The worst daily RMSE on July 19, 2011, with sudden changes in solar radiation.

Figure 6 illustrates the relationship between the RMSE and cloud cover. The cloud cover provides an index of the fraction of the sky covered by clouds, with values of 0 and 10 representing a very sunny day and very cloudy day, respectively. The probability of fluctuations in solar radiation is lower on extremely sunny or very cloudy days. Therefore, the RMSE is lower for cloud cover values of 0, 9, and 10.

Figure 6.

Relationship between RMSE and cloud cover

The main reason for this phenomenon lies the difference between covered areas that receive sunlight. The covered area of a pyranometer was significantly smaller than that of a solar module. If there are some variations in solar radiation over an area that is relatively small compared to a solar module but sufficiently wide to cover a pyranometer, this affects the measurement of the pyranometer but a solar module does not detect the difference. This is an inherent limitation of employing a solar module to measure solar radiation. Although the developed model exhibits good results, it does not completely overcome the limitation.

Accumulated solar radiation

The accumulated solar radiation, which is an important factor for agricultural use, has been employed to develop a plant growth model, estimate yields, or decide harvest times (Seshu and Cady, 1983; Roh and Lee, 1996; Linker and Seginer, 2003; Rosales et al., 2006). Although the developed model did not perform well in estimating sudden changes in solar radiation, the accumulated solar radiation was estimated reasonably accurately. Figure 7 illustrates the accumulated solar radiation on July 19 2011 depicted in Figure 5. On that day, the ESR did not follow the changes of the MSR. However, the accumulated solar radiations were 7.88 and 7.56 kWh·m-2 for the MSR and ESR, respectively, and the estimation error of the model for the accumulated solar radiation was calculated as 4.06%.

Figure 7.

Comparison between the ESR and MSR of the accumulated solar radiation on the day with the worst RMSE.

This result represents a reasonable improvement compared to other models. Dorvlo et al. (2002) reported that the minimum RMSEs of the RBF and MLP were 230.74 Wh·m-2 and 280.78 Wh·m-2, respectively. Furthermore, the RMSE of Elizondo et al. (1994)’s model varied from 811.76 to 1,011.92 Wh·m-2. The minimum RMSE of the developed model was only 0.24 Wh·m-2, and the average RMSE was 239.50 Wh·m-2. Thus, the developed model exhibited superior results. It could be useful to estimate the accumulated solar radiation even on the days when solar radiation fluctuates.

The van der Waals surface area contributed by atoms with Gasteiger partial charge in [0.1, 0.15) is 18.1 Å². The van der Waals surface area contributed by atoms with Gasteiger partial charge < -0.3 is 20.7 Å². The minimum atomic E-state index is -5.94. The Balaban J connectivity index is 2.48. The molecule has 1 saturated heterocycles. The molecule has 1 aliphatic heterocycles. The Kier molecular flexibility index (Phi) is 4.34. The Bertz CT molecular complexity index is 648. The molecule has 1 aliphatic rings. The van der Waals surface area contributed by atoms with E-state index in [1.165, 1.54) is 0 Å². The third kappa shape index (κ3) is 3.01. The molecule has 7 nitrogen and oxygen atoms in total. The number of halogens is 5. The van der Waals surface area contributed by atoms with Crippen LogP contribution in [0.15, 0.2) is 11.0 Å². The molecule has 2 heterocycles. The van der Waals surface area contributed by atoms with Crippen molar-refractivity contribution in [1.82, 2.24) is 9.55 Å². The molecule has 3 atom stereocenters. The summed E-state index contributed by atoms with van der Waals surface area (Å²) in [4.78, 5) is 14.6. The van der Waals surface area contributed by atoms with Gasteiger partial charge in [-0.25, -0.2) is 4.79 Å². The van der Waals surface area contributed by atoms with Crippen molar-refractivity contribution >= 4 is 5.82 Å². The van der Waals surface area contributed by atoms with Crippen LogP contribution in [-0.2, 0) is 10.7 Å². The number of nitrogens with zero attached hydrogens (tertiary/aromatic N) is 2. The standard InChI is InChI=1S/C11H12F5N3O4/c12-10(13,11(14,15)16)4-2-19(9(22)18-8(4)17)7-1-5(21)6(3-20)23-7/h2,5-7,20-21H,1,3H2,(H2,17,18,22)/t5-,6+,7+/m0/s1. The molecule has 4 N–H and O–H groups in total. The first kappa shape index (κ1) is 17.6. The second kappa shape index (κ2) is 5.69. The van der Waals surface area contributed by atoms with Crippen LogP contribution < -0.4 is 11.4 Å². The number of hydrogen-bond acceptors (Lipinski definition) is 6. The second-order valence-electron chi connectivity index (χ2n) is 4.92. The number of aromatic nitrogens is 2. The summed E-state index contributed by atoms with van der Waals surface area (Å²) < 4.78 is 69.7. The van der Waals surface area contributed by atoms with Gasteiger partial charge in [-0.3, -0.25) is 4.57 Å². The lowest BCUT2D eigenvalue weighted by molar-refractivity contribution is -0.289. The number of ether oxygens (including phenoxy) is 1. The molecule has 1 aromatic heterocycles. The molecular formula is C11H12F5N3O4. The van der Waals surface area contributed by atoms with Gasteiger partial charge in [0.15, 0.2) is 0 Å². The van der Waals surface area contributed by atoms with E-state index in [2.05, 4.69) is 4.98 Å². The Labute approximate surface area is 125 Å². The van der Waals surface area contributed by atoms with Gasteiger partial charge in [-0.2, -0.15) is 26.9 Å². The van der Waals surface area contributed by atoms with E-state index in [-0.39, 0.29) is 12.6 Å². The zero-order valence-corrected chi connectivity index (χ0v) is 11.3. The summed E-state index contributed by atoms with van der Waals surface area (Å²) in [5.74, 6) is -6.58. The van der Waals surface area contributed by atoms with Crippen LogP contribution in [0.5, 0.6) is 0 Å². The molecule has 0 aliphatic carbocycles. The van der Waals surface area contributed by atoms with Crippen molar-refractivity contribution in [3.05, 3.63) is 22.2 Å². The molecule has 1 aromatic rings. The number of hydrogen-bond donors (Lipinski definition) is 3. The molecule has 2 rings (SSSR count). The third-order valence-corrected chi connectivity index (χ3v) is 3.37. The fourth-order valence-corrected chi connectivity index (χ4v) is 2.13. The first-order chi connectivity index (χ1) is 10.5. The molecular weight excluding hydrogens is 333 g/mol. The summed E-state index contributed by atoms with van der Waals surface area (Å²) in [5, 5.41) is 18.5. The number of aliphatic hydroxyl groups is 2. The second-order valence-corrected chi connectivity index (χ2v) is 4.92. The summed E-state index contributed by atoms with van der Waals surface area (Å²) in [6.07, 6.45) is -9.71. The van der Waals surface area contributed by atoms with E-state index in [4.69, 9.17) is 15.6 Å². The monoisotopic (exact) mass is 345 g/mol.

The short-circuit current of a solar cell is known to be proportional to solar radiation. This study was conducted to develop an MLP model to calculate solar radiation using the short-circuit current of a solar cell. The average RMSE for the best MLP model was evaluated as 48.13 W·m-2. The accuracy of this model was reduced on days when solar radiation frequently varied, but the accumulated solar radiation was reasonably accurate. The average RMSE of the daily accumulated solar radiation was evaluated as 239.50 Wh·m-2.

Measuring solar radiation using an MLP model and solar module has some advantages. Although it requires time to collect the data and train the model, it only requires a small amount of computing power and time to estimate solar radiation using the trained model. The learning process could be accomplished using a high-powered computer, and the trained model could be applied on a small IoT device or embedded system. The second advantage lies in the simplicity of model replacement. An MLP model could be independently developed. If a new model is developed, then it is easy to replace the old model file with the new one. Finally, this method has an economic advantage. If an IoT device employs a solar module as a power source, then it is only necessary to add a current sensor. However, the price of a photodiode-type pyranometer is over $200, and the thermopile type is even more expensive. Based on these advantages, the developed model has potential for use in agricultural applications.

Conflict of Interest

The authors have no conflicting financial or other interests.


This work was supported by the Korea Institute of Planning and Evaluation for Technology in Food, Agriculture and Forestry (IPET) through the Advanced Production Technology Development Program, funded by Ministry of Agriculture, Food and Rural Affairs (MAFRA) (316077-03) and (117107-01)